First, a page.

Characterization of 11 new cases of leukocyte adhesion deficiency type 1 with seven novel mutations in the ITGB2 gene.
ABSTRACT Leukocyte adhesion deficiency type 1 (LAD I) is an autosomal recessive disorder caused by mutations in the ITGB2 gene, encoding the beta2 integrin family. Severe recurrent infections, impaired wound healing, and periodontal diseases are the main features of disease.
In order to investigate clinical and molecular manifestations of new LAD I cases, 11 patients diagnosed in one center during 7 years were studied. Patients were screened for the ITGB2 gene mutations, using polymerase chain reaction, followed by single-strand conformation polymorphism and sequencing.
The most common first presenting feature of the patients was omphalitis. The mean age of cord separation was 19.9 +/- 1 days. The most common clinical manifestations of the patients during the follow-up period included omphalitis, skin ulcers with poor healing, sepsis, and otitis media. During the follow-up, eight patients died. Eight homozygous changes, including seven novel mutations, were detected: two splicing (IVS4-6C>A, IVS7+1G>A), three missense (Asp128Tyr, Ala239Thr, and Gly716Ala), and three frameshift deletions (Asn282fsX41, Tyr382fsX9, and Lys636fsX22).
Our results indicate that different mutations underlie the development of LAD I. Definitive molecular diagnosis is valuable for genetic counseling and prenatal diagnosis. Regarding clinical presentations, it seems that omphalitis is the most consistent finding seen in LAD I infants.
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ABSTRACT: Leucocyte adhesion deficiency type 1 (LAD-1) is a rare autosomal recessive primary immunodeficiency disorder, characterised by the absence or deficient expression of the adhesion molecules on leucocytes. The disease is usually associated with leucocytosis, recurrent severe bacterial and fungal infections without pus formation and impaired wound healing. Omphalitis, delayed umbilical cord separation, perirectal abscess, sepsis, necrotising enterocolitis, pneumonia, gingivitis and periodontitis are common features of disease.1---3 Although some forms of primary immunodeficiency diseases could develop malignancies, there is no report of non-Hodgkin’s lymphoma in patients with LAD.Allergologia et Immunopathologia 05/2013; · 1.23 Impact Factor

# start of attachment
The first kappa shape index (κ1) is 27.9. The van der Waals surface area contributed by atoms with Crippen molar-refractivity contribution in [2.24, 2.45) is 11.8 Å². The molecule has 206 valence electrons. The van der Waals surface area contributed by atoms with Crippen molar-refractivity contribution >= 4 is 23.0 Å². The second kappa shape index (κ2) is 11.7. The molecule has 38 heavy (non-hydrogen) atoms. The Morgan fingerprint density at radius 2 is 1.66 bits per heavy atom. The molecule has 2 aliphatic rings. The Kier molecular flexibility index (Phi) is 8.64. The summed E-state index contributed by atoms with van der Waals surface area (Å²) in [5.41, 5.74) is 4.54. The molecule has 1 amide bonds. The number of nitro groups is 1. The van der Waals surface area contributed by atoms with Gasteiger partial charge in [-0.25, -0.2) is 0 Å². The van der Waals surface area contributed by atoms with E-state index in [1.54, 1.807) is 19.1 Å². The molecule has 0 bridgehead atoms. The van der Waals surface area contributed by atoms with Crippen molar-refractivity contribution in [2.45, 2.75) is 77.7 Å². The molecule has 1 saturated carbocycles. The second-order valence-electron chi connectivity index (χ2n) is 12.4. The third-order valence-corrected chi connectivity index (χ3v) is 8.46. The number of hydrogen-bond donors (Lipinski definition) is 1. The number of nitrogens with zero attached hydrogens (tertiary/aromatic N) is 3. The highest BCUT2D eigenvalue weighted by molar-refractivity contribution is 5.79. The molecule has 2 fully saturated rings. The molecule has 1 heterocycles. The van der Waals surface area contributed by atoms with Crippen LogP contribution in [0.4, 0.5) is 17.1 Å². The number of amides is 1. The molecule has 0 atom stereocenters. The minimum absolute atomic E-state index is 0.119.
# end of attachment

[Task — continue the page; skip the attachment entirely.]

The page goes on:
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ABSTRACT: Primary immunodeficiency diseases (PID) comprise a heterogeneous group of inherited diseases with a wide spectrum of clinical manifestations and laboratory abnormalities. Definite diagnosis of a PID is performed most reliably by detection of a gene mutation which will allow genetic counseling. In addition, detection and confirmation of PIDs that were not severe enough during childhood to lead to a specific diagnosis would be possible. As a definite diagnosis of PID is of importance for the management of these disorders, we present a review on studies that have investigated mutations among patients with different types of PID in Iran. Although the frequency of a definite molecular diagnosis of PID in Iran is acceptable in a developing country, we believe that providing additional laboratory resources and diagnostic methods, development of specialized centers for PID, in addition to improvement of physicians' awareness, may facilitate clinical and genetic diagnosis of patients with PID in Iran.Expert Review of Clinical Immunology 01/2014; · 3.34 Impact Factor
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ABSTRACT: Primary immunodeficiency diseases (PID) are a group of inherited disorders characterized by recurrent infections, and in many cases autoimmunity and malignancies. A number of PID patients suffer from a variety of ocular manifestations. Although these associated ocular features are not common, awareness combined with better understanding of the contributing mechanisms will allow prompt diagnosis and specific treatment, leading to reduction or prevention of serious visual morbidities.Journal of Clinical Immunology 11/2013; 34(1). · 2.65 Impact Factor